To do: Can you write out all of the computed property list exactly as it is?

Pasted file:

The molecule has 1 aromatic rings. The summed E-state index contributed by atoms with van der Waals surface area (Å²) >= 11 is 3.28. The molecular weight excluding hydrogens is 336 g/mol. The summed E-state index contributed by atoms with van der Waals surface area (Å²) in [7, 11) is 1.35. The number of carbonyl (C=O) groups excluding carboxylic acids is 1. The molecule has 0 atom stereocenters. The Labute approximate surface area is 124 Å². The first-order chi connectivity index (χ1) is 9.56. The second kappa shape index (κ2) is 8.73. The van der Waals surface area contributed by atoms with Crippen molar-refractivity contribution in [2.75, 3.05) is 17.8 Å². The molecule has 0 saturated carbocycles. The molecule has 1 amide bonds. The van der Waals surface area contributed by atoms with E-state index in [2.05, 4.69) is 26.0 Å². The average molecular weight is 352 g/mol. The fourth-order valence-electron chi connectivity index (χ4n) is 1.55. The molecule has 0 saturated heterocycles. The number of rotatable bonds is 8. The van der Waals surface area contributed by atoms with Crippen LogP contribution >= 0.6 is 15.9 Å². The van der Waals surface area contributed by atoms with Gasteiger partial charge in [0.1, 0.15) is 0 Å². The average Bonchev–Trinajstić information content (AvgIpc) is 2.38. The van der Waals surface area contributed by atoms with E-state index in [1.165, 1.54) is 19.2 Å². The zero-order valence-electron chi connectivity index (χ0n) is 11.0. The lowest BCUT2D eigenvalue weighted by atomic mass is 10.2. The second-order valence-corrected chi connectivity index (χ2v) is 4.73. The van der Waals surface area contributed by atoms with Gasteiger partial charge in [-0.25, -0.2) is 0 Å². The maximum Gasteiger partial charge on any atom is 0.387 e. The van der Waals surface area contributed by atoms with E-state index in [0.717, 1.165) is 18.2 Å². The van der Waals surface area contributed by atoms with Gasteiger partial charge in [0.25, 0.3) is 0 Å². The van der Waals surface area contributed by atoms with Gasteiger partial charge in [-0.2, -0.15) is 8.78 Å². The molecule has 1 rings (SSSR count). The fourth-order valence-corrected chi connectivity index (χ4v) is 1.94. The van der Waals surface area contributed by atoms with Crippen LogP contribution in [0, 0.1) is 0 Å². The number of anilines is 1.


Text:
The molecule has 1 aromatic rings. The summed E-state index contributed by atoms with van der Waals surface area (Å²) >= 11 is 3.28. The molecular weight excluding hydrogens is 336 g/mol. The summed E-state index contributed by atoms with van der Waals surface area (Å²) in [7, 11) is 1.35. The number of carbonyl (C=O) groups excluding carboxylic acids is 1. The molecule has 0 atom stereocenters. The Labute approximate surface area is 124 Å². The first-order chi connectivity index (χ1) is 9.56. The second kappa shape index (κ2) is 8.73. The van der Waals surface area contributed by atoms with Crippen molar-refractivity contribution in [2.75, 3.05) is 17.8 Å². The molecule has 0 saturated carbocycles. The molecule has 1 amide bonds. The van der Waals surface area contributed by atoms with E-state index in [2.05, 4.69) is 26.0 Å². The average molecular weight is 352 g/mol. The fourth-order valence-electron chi connectivity index (χ4n) is 1.55. The molecule has 0 saturated heterocycles. The number of rotatable bonds is 8. The van der Waals surface area contributed by atoms with Crippen LogP contribution >= 0.6 is 15.9 Å². The van der Waals surface area contributed by atoms with Gasteiger partial charge in [0.1, 0.15) is 0 Å². The average Bonchev–Trinajstić information content (AvgIpc) is 2.38. The van der Waals surface area contributed by atoms with E-state index in [1.165, 1.54) is 19.2 Å². The zero-order valence-electron chi connectivity index (χ0n) is 11.0. The lowest BCUT2D eigenvalue weighted by atomic mass is 10.2. The second-order valence-corrected chi connectivity index (χ2v) is 4.73. The van der Waals surface area contributed by atoms with Gasteiger partial charge in [-0.25, -0.2) is 0 Å². The maximum Gasteiger partial charge on any atom is 0.387 e. The van der Waals surface area contributed by atoms with E-state index in [0.717, 1.165) is 18.2 Å². The van der Waals surface area contributed by atoms with Gasteiger partial charge in [0.25, 0.3) is 0 Å². The van der Waals surface area contributed by atoms with Gasteiger partial charge in [-0.2, -0.15) is 8.78 Å². The molecule has 1 rings (SSSR count). The fourth-order valence-corrected chi connectivity index (χ4v) is 1.94. The van der Waals surface area contributed by atoms with Crippen LogP contribution in [0, 0.1) is 0 Å². The number of anilines is 1.